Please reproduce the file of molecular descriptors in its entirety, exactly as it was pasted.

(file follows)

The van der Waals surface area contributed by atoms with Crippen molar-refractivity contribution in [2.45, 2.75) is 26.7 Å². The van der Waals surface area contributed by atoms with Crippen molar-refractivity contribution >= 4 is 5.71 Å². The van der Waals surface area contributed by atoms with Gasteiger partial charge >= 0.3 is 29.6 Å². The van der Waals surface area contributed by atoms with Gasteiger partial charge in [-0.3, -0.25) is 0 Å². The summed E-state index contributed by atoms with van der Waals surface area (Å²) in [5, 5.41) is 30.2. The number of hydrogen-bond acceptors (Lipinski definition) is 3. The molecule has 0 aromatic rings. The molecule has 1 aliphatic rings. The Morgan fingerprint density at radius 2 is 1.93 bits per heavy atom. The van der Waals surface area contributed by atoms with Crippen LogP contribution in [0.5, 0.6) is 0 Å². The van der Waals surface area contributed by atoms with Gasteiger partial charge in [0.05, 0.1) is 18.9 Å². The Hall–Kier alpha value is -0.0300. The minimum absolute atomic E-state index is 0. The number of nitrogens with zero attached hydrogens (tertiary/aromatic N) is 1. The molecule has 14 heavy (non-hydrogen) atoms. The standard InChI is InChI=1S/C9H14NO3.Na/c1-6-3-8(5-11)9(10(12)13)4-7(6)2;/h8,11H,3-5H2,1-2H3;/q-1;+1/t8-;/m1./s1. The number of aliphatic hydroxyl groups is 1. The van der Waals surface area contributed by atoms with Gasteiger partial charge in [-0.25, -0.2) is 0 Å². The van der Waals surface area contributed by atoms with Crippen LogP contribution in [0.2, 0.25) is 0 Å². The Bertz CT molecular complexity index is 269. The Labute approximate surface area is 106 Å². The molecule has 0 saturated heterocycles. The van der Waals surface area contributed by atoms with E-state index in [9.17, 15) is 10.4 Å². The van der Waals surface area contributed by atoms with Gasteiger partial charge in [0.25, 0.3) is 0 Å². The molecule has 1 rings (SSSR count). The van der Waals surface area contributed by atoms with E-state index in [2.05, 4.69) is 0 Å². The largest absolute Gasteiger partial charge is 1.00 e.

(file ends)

The van der Waals surface area contributed by atoms with Crippen molar-refractivity contribution in [2.45, 2.75) is 26.7 Å². The van der Waals surface area contributed by atoms with Crippen molar-refractivity contribution >= 4 is 5.71 Å². The van der Waals surface area contributed by atoms with Gasteiger partial charge >= 0.3 is 29.6 Å². The van der Waals surface area contributed by atoms with Gasteiger partial charge in [-0.3, -0.25) is 0 Å². The summed E-state index contributed by atoms with van der Waals surface area (Å²) in [5, 5.41) is 30.2. The number of hydrogen-bond acceptors (Lipinski definition) is 3. The molecule has 0 aromatic rings. The molecule has 1 aliphatic rings. The Morgan fingerprint density at radius 2 is 1.93 bits per heavy atom. The van der Waals surface area contributed by atoms with Crippen LogP contribution in [0.5, 0.6) is 0 Å². The van der Waals surface area contributed by atoms with Gasteiger partial charge in [0.05, 0.1) is 18.9 Å². The Hall–Kier alpha value is -0.0300. The minimum absolute atomic E-state index is 0. The number of nitrogens with zero attached hydrogens (tertiary/aromatic N) is 1. The molecule has 14 heavy (non-hydrogen) atoms. The standard InChI is InChI=1S/C9H14NO3.Na/c1-6-3-8(5-11)9(10(12)13)4-7(6)2;/h8,11H,3-5H2,1-2H3;/q-1;+1/t8-;/m1./s1. The number of aliphatic hydroxyl groups is 1. The van der Waals surface area contributed by atoms with Gasteiger partial charge in [-0.25, -0.2) is 0 Å². The van der Waals surface area contributed by atoms with Crippen LogP contribution in [0.2, 0.25) is 0 Å². The Bertz CT molecular complexity index is 269. The Labute approximate surface area is 106 Å². The molecule has 0 saturated heterocycles. The van der Waals surface area contributed by atoms with E-state index in [9.17, 15) is 10.4 Å². The van der Waals surface area contributed by atoms with Gasteiger partial charge in [0.25, 0.3) is 0 Å². The molecule has 1 rings (SSSR count). The van der Waals surface area contributed by atoms with E-state index in [2.05, 4.69) is 0 Å². The largest absolute Gasteiger partial charge is 1.00 e.